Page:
Invasive Species

An invasive species is a species that is not indigenous to the ecosystem under consideration and whose introduction causes or is likely to cause economic or environmental harm or harm to human health. These species can be any type of organism: plant, fish, invertebrate, mammal, bird, disease, or pathogen. Infestations may not necessarily impact human health, but can create a nuisance or agricultural hardships by destroying crops, defoliating populations of native plant and tree species, or interfering with ecological systems (Governor’s Invasive Species Council of Pennsylvania, 2009).

Most new introductions of invasive species occur because of human activity. Since the first outbreak in 1862 (Canada Thistle, Johnson Grass, and Marijuana), there have been 26 acts and quarantines enacted to prevent the spread of invasive species.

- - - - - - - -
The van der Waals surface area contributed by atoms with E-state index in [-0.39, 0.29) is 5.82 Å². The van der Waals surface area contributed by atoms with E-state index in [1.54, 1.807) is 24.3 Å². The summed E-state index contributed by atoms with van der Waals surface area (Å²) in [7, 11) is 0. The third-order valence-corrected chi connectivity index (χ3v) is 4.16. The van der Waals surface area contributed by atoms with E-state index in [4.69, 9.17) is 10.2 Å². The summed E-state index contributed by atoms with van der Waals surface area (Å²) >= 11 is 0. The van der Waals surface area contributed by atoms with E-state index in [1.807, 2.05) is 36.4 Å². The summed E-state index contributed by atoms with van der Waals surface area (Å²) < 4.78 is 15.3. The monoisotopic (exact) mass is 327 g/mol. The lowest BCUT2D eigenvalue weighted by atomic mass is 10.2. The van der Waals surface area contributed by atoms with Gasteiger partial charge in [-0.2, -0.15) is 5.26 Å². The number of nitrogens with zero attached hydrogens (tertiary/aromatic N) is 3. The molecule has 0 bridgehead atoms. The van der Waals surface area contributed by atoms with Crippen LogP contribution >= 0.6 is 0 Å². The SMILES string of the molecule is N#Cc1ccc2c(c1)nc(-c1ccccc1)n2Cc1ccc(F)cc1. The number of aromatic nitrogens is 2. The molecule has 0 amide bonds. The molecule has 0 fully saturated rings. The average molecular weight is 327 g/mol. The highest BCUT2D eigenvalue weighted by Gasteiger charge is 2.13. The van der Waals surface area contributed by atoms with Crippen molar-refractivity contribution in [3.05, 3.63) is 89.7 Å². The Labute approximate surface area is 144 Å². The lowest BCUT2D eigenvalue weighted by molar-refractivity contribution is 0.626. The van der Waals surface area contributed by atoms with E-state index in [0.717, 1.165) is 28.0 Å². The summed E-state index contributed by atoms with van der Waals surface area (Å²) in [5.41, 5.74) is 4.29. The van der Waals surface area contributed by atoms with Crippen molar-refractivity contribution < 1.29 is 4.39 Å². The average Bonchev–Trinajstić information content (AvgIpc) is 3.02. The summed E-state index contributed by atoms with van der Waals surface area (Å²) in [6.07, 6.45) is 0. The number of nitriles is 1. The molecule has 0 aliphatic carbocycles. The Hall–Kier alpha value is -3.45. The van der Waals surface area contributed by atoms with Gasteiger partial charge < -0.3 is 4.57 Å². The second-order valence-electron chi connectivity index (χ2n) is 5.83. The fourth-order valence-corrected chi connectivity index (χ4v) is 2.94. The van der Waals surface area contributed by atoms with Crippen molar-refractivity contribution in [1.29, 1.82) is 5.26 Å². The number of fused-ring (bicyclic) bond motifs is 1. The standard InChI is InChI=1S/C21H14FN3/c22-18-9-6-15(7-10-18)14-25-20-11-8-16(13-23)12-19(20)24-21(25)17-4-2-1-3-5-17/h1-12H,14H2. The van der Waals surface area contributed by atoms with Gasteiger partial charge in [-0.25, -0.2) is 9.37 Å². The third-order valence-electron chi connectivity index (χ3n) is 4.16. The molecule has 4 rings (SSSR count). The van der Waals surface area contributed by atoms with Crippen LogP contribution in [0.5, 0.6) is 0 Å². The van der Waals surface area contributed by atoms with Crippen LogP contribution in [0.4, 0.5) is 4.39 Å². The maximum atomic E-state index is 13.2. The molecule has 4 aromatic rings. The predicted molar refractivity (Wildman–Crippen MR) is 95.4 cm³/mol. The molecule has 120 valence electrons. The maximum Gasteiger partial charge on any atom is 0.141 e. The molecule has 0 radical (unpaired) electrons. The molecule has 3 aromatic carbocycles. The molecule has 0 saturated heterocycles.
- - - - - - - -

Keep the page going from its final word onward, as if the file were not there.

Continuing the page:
The probability of future occurrence for invasive species threats is on the rise because of the growing volume of transported goods, increasing technology, efficiency and speed of transportation and expanding international trade agreements, as well as more favorable climatic conditions.

To view a printable pdf file of the Natural Hazards Risk Assessment, click here.

Click on an icon below for a summary of each hazard.

Hazard: Natural
HIRA Ranking: 2.1
THIRA Ranking: 2.075

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Previous Occurrences of Invasive Species Events Requiring State Action or Quarantine

Vulnerable State Facilities: NA
Vulnerable Critical Facilities: NA
Vulnerable Population: NA
Exposed Building Value: NA

Spotted lanternfly (Lycorma delicatula) in Pennsylvania, on July 16, 2018. USDA-ARS Photo by Stephen Ausmus.

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